Security Awareness Blog

Executing Your Security Awareness Program: Step 2

In our first post about Executing Your Security Awareness Program we discussed putting together your Steering Committee, a team of 5-7 people to help you develop and improve your awareness program. The second step is identifying who the target is of your awareness program. WHO then determines what content you will teach and how you will communicate it. Most security awareness programs start with employees/contractors, but also often just end there. You most likely have other targets you need to reach, targets that require additional training or different communication methods. The targets can include

  • IT Staff: Just because someone is technical does not mean they are secure. In addition, due to their privileged access IT Staff make a high value target.
  • Developers: These are the people developing and configuring your applications, often applications directly facing the Internet. Even some basic security awareness training can go a long way to creating more secure applications.
  • Help Desk: These people are trained to help others, usually people they do not know or can physically see. This makes them a primary target for social engineering.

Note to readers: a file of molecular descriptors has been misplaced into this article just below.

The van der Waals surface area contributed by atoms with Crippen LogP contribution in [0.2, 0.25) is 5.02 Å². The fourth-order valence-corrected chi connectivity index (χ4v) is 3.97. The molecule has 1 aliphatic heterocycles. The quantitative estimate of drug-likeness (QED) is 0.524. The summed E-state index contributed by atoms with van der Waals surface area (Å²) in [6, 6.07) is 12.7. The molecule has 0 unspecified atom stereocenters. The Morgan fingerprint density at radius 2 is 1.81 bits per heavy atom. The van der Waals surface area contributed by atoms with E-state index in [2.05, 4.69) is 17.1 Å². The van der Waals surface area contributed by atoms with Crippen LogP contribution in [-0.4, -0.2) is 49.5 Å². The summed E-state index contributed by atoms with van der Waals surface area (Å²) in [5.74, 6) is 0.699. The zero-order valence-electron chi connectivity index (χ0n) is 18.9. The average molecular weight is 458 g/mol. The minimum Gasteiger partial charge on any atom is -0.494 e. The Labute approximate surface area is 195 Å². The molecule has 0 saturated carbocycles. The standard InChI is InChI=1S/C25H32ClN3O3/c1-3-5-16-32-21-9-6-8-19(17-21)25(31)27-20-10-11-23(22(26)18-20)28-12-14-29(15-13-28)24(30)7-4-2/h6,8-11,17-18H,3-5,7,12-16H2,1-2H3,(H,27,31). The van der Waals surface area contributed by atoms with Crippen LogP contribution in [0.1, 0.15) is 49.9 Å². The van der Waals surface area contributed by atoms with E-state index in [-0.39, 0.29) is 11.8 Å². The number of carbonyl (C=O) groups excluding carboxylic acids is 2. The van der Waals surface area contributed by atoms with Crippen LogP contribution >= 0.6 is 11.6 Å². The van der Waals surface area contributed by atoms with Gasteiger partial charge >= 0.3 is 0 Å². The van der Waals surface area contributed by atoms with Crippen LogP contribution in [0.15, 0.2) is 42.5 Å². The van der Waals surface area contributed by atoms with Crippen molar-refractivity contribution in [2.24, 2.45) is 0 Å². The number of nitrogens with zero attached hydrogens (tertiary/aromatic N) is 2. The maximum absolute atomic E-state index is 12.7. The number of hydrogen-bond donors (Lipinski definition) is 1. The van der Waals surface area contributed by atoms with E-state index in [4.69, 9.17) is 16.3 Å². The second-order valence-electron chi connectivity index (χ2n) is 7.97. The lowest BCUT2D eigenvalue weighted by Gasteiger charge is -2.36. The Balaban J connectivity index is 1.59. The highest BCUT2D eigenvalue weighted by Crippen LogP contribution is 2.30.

• Management: Often a primary target, yet the least aware. Management often do not have time for awareness training, so you may need to develop a shortened version taught in person.

You may have other targets also you need to train. The key factor is identifying these targets ahead of time so you can plan accordingly. Also, I'm not suggesting that each target get its own, customized security awareness program. While in the perfect world that would be great, we have to be realistic about limited time and resources. In addition, the more customized each program is for each target, the more difficult it is to maintain your program over the years. Instead, begin by developing your awareness content for your employees/contractors, or whichever target is the most important. Then, use that as your core training. Then modify that core training depending on the needs of other targets. For example, with IT Staff you may want to add additional training on things such as not sharing technical details on public forums. You most likely also need additional training for Help Desk and Developers. For Management you may want to reduce it to key points that are relevant directly to them (time is always an issue with senior management). By identifying key targets early in the program, you will have not only more impact, but can create more engaging training.